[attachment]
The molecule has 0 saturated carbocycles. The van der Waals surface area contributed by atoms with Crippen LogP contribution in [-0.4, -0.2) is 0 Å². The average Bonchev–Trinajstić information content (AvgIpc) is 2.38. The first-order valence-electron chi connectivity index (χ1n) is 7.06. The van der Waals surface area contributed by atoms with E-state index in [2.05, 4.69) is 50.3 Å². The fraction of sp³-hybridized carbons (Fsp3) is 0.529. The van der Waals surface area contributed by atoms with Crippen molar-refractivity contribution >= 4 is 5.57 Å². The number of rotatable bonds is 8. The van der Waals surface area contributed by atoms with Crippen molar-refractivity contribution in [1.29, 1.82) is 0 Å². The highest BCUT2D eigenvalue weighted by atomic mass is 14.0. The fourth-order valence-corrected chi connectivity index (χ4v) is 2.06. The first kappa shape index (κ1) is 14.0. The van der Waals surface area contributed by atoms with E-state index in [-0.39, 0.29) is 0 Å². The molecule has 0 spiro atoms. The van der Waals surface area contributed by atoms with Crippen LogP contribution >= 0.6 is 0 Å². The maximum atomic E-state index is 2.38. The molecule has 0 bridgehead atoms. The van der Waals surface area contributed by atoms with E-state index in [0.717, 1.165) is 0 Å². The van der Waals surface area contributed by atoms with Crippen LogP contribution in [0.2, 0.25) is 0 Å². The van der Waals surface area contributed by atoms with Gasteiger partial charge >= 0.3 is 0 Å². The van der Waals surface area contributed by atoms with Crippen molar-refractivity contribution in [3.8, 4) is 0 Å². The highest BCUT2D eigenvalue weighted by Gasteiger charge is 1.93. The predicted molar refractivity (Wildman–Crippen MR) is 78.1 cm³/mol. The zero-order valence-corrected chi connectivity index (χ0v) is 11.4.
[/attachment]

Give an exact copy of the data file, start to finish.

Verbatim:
The molecule has 0 saturated carbocycles. The van der Waals surface area contributed by atoms with Crippen LogP contribution in [-0.4, -0.2) is 0 Å². The average Bonchev–Trinajstić information content (AvgIpc) is 2.38. The first-order valence-electron chi connectivity index (χ1n) is 7.06. The van der Waals surface area contributed by atoms with E-state index in [2.05, 4.69) is 50.3 Å². The fraction of sp³-hybridized carbons (Fsp3) is 0.529. The van der Waals surface area contributed by atoms with Crippen molar-refractivity contribution >= 4 is 5.57 Å². The number of rotatable bonds is 8. The van der Waals surface area contributed by atoms with Crippen molar-refractivity contribution in [1.29, 1.82) is 0 Å². The highest BCUT2D eigenvalue weighted by atomic mass is 14.0. The fourth-order valence-corrected chi connectivity index (χ4v) is 2.06. The first kappa shape index (κ1) is 14.0. The van der Waals surface area contributed by atoms with E-state index in [-0.39, 0.29) is 0 Å². The molecule has 0 spiro atoms. The van der Waals surface area contributed by atoms with Crippen LogP contribution >= 0.6 is 0 Å². The maximum atomic E-state index is 2.38. The molecule has 0 bridgehead atoms. The van der Waals surface area contributed by atoms with E-state index in [0.717, 1.165) is 0 Å². The van der Waals surface area contributed by atoms with Crippen LogP contribution in [0.2, 0.25) is 0 Å². The van der Waals surface area contributed by atoms with Gasteiger partial charge >= 0.3 is 0 Å². The van der Waals surface area contributed by atoms with Crippen molar-refractivity contribution in [3.8, 4) is 0 Å². The highest BCUT2D eigenvalue weighted by Gasteiger charge is 1.93. The predicted molar refractivity (Wildman–Crippen MR) is 78.1 cm³/mol. The zero-order valence-corrected chi connectivity index (χ0v) is 11.4.